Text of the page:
2 See, e.g., the record number of references to Empire made in the introductory essays of the Documenta XI catalogue.
3 “In certain ways it’s a very self-contradictory book, which is a good thing, I think.” – declared Michael Hardt, himself, about Empire, in an interview with Ognjen Strpic. See http://www.nettime.org/Lists-Archives/nettime-l-0205/msg00127.html. This self-contradictory aspect was, however the source of the multitude of spectacularly divergent interpretations of the book. Some of the reviewers went so far as to say that Empire, despite its claimed radical leftist engagement in fact welcomes the triumph of global capitalism. See, e.g., Rosa Moussaoui’s interview with Slavoj iek in: L’Humanité, 04.01.2006 (http://www.humanite.presse.fr/popup_print.php3?id_article=821161) or Takis Fotopoulos and Alexandros Gezerlis: „Hardt and Negri’s Empire: a new Communist Manifesto or a reformist welcome to neoliberal globalisation?” (http://www.inclusivedemocracy.org/fotopoulos/brdn/vol8_2_2.htm).
4 Leo Panitch and Sam Gindin: “Gems and Baubles in Empire” in: Debating Empire, Verso, London and New York 2003, p. 52.
5 “Lineages of Empire” in: Debating Empire, p. 32. Giovanni Arrighi is an author included by Negri and Hardt among those who – in their words – “prepared the terrain for their analysis”. Arrighi’s The Long Twentieth Century (Verso, London and New York 1994) was extensively cited on the pages of Empire. In Lineages of Empire, among other things, Arrighi also comments on how his earlier assessment of an “emergent condition of world rule” has been “reassessed” later by the authors of Empire and used as one of the central theses of their book.
6 Timothy Brennan: “The Italian Ideology” in: Debating Empire, p. 108. In another, more comprehensive study by him on the book, entitled “The Empire’s New Clothes”(Critical Inquiry, No. 29, 2003) he uses another highly elucidating formulation referring to Hardt and Negri’s general method of argumentation: “Their toolbox approach to an analysis of global sovereignty can thus contain tools that more resemble a magician’s wand, and the authors’ statements can simultaneously hold or not hold, pleasing all parties invested in affirming the interrogative statement.”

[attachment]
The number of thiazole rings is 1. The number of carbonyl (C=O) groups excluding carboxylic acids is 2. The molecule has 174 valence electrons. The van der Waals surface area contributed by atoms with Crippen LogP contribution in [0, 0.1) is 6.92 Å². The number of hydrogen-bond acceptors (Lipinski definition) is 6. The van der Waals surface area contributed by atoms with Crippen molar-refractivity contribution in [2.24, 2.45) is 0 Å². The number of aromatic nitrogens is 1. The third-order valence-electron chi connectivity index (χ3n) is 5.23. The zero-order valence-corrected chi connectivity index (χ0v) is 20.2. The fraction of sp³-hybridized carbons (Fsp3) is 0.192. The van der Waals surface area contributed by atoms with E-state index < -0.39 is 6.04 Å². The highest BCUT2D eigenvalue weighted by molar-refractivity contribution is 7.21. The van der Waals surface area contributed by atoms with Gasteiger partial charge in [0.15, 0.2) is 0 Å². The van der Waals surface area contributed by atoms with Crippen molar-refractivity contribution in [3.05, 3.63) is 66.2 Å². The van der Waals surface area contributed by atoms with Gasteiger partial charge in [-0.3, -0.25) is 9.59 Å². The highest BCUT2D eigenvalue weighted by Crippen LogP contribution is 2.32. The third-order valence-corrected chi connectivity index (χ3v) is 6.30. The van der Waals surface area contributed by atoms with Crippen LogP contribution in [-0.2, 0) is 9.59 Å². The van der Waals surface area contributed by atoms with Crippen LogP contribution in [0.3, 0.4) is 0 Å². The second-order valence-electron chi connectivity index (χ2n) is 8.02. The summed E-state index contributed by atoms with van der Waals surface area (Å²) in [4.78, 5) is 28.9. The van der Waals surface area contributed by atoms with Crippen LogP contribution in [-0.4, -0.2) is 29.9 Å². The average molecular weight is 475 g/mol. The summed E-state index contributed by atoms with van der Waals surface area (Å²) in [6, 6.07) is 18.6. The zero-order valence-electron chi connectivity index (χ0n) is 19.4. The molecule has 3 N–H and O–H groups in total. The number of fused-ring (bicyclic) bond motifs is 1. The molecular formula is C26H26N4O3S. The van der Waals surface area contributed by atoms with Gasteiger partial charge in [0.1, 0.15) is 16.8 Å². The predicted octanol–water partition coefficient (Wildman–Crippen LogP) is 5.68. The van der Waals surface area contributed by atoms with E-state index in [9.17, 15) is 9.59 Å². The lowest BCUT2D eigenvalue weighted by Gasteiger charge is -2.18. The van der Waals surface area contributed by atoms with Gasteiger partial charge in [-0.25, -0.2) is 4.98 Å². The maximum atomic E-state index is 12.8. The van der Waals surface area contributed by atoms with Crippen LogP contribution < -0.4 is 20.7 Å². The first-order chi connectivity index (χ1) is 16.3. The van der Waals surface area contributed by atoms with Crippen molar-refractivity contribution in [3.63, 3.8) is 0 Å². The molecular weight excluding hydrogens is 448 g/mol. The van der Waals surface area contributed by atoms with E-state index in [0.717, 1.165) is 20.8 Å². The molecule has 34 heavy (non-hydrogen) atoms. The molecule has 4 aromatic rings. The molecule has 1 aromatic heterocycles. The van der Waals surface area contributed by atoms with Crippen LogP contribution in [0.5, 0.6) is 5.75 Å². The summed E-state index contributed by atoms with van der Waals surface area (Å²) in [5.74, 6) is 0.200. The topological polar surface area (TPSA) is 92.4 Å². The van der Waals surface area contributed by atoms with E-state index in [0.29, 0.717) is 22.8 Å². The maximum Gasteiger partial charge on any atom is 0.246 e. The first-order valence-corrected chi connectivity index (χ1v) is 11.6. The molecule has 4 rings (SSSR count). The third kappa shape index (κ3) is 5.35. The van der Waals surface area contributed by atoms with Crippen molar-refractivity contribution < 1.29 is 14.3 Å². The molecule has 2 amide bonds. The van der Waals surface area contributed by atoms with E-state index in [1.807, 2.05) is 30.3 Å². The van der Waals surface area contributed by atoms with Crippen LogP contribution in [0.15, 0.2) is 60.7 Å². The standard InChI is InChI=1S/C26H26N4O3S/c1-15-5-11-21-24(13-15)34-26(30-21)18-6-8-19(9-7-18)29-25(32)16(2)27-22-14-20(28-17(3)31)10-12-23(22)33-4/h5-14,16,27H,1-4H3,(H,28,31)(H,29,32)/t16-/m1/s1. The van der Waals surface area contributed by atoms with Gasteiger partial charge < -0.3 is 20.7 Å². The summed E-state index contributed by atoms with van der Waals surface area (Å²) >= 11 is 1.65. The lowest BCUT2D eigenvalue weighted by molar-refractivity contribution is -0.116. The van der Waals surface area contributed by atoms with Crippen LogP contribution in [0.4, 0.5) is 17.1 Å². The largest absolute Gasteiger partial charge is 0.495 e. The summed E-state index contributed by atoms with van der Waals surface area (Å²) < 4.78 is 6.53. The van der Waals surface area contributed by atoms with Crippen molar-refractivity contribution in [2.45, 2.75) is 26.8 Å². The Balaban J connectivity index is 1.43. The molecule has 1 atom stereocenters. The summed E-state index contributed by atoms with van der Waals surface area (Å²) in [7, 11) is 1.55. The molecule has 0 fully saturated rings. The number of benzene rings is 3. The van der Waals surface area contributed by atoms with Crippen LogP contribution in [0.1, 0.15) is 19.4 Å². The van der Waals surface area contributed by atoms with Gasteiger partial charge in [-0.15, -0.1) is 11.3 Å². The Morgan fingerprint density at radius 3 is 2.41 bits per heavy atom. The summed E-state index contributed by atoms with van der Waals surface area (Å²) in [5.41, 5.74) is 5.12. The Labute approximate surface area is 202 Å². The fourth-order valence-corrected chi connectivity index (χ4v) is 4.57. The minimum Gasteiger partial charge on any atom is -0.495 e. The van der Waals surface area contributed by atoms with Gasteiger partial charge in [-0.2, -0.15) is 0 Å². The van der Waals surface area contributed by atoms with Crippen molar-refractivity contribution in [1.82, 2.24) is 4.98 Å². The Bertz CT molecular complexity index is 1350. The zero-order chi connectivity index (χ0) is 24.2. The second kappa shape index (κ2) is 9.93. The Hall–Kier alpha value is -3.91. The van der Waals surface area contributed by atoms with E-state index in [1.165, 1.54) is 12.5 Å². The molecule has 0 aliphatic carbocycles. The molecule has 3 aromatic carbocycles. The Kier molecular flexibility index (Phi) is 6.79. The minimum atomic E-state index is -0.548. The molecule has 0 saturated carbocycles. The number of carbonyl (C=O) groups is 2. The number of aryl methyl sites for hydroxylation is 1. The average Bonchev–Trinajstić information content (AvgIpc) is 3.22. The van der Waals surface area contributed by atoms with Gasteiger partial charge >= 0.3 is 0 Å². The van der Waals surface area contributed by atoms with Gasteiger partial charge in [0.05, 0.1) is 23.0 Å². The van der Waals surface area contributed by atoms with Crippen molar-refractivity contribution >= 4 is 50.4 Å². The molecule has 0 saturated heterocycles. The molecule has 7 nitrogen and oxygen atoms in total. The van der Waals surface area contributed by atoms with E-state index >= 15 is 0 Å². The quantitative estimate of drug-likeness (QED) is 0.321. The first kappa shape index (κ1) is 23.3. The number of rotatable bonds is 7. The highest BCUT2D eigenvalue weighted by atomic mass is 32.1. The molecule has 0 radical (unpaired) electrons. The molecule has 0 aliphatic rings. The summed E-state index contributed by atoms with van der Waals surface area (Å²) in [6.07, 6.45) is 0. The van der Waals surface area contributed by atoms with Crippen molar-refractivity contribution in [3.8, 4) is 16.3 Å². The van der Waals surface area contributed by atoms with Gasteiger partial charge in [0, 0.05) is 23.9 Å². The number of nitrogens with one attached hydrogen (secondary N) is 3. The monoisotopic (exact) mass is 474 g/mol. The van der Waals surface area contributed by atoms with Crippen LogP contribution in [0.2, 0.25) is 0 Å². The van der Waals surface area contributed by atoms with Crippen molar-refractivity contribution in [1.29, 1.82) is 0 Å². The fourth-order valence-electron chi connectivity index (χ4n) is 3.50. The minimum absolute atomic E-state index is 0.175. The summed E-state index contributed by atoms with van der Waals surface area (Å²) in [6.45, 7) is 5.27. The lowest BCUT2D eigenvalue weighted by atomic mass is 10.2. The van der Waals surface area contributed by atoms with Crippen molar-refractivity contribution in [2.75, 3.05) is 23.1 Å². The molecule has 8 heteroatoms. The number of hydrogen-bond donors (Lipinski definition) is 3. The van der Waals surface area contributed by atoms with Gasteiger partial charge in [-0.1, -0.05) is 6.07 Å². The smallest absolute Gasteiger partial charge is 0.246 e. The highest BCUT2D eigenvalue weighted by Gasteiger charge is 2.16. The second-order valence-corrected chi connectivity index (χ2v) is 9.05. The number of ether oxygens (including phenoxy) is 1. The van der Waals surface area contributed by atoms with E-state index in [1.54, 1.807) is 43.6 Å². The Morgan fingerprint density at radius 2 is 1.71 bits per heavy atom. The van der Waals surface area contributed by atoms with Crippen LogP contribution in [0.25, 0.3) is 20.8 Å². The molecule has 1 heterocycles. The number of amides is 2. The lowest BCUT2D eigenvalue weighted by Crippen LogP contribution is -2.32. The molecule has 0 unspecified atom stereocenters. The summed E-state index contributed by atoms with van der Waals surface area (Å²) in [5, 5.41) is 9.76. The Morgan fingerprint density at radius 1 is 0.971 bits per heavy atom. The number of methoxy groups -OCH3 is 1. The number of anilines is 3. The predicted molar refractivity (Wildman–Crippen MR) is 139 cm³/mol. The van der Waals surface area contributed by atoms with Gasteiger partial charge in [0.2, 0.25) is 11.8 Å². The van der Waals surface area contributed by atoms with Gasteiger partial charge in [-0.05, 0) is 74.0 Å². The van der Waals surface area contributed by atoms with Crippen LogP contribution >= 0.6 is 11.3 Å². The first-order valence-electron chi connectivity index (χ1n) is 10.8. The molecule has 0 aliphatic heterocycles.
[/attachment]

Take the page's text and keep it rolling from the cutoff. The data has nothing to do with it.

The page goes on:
7 See, e.g., a list of links to reviews published online by Samir Amin, Gopal Balakrishnan, Takis Fotopoulos and Alexandros Gezerlis, etc., at: http://www.freeweb.hu/perimedia/empirelinks.htm.
8 See Giovanni Arrighi’s quoted essay (Lineages of Empire, p. 33), in which he simply questions the verity of a number of statements of the book: For instance, after quoting a number of relevant figures referring to the subject matter in question, he concludes: “Hardt and Negri’s assertion of an ongoing supersession of the North-South divide is thus clearly false. Also flawed are their assertions concerning the direction and extent of contemporary flows of capital and labor. [...] These are not the only statements of fact in the narrative of Empire that, on close inspection, turn out to be false.”
9 See an example at the aut-op-sy mailing list archive at:
10 Consider that Empire was the book which provided the fundamental ideas for the basic conception of art exhibitions of the scale of Documenta XI, as it was acknowledged by Documenta XI’s director, Okwui Enwezor, himself (see at: http://www.kunstbuchhandlung.de/katalog/ltheo/ltheo-1064595.htm). An exception to this rather general trend, worth mentioning, was the prominent art historian and art philosopher Boris Groys, who expressed his univocally critical opinion of Hardt and Negri’s book. See, e.g., his intervention in a public seminar documented in Concepts on the Move, Rodopi B.V., Amsterdam– New York 2002, p. 65 (=Lier en Boog. Series of Philosophy of Art and Art Theory, volume 17).